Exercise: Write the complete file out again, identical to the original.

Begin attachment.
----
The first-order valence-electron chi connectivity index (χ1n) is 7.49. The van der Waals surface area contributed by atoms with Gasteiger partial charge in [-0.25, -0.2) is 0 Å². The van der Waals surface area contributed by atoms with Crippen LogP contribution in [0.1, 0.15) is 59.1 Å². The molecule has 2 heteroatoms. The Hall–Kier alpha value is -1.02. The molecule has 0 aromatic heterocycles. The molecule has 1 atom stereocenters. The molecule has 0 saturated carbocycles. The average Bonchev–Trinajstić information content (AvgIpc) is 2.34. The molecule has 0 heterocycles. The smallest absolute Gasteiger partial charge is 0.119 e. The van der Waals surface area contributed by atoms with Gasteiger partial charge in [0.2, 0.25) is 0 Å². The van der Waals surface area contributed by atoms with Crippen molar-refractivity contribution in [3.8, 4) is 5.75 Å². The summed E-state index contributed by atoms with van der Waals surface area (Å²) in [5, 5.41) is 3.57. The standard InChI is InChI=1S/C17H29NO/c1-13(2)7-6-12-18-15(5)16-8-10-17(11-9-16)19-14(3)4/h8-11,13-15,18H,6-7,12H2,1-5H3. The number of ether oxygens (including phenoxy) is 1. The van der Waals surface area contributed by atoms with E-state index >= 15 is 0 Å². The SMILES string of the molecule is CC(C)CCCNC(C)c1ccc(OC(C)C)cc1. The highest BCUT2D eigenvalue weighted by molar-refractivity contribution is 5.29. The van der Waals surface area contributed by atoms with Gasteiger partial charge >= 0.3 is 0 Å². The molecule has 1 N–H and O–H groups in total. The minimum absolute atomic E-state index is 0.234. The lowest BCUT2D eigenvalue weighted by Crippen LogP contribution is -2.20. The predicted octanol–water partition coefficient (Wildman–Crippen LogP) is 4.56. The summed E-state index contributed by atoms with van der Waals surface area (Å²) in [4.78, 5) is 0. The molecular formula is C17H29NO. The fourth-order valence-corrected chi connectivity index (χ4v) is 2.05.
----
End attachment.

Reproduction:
The first-order valence-electron chi connectivity index (χ1n) is 7.49. The van der Waals surface area contributed by atoms with Gasteiger partial charge in [-0.25, -0.2) is 0 Å². The van der Waals surface area contributed by atoms with Crippen LogP contribution in [0.1, 0.15) is 59.1 Å². The molecule has 2 heteroatoms. The Hall–Kier alpha value is -1.02. The molecule has 0 aromatic heterocycles. The molecule has 1 atom stereocenters. The molecule has 0 saturated carbocycles. The average Bonchev–Trinajstić information content (AvgIpc) is 2.34. The molecule has 0 heterocycles. The smallest absolute Gasteiger partial charge is 0.119 e. The van der Waals surface area contributed by atoms with Gasteiger partial charge in [0.2, 0.25) is 0 Å². The van der Waals surface area contributed by atoms with Crippen molar-refractivity contribution in [3.8, 4) is 5.75 Å². The summed E-state index contributed by atoms with van der Waals surface area (Å²) in [5, 5.41) is 3.57. The standard InChI is InChI=1S/C17H29NO/c1-13(2)7-6-12-18-15(5)16-8-10-17(11-9-16)19-14(3)4/h8-11,13-15,18H,6-7,12H2,1-5H3. The number of ether oxygens (including phenoxy) is 1. The van der Waals surface area contributed by atoms with E-state index >= 15 is 0 Å². The SMILES string of the molecule is CC(C)CCCNC(C)c1ccc(OC(C)C)cc1. The highest BCUT2D eigenvalue weighted by molar-refractivity contribution is 5.29. The van der Waals surface area contributed by atoms with Gasteiger partial charge >= 0.3 is 0 Å². The molecule has 1 N–H and O–H groups in total. The minimum absolute atomic E-state index is 0.234. The lowest BCUT2D eigenvalue weighted by Crippen LogP contribution is -2.20. The predicted octanol–water partition coefficient (Wildman–Crippen LogP) is 4.56. The summed E-state index contributed by atoms with van der Waals surface area (Å²) in [4.78, 5) is 0. The molecular formula is C17H29NO. The fourth-order valence-corrected chi connectivity index (χ4v) is 2.05.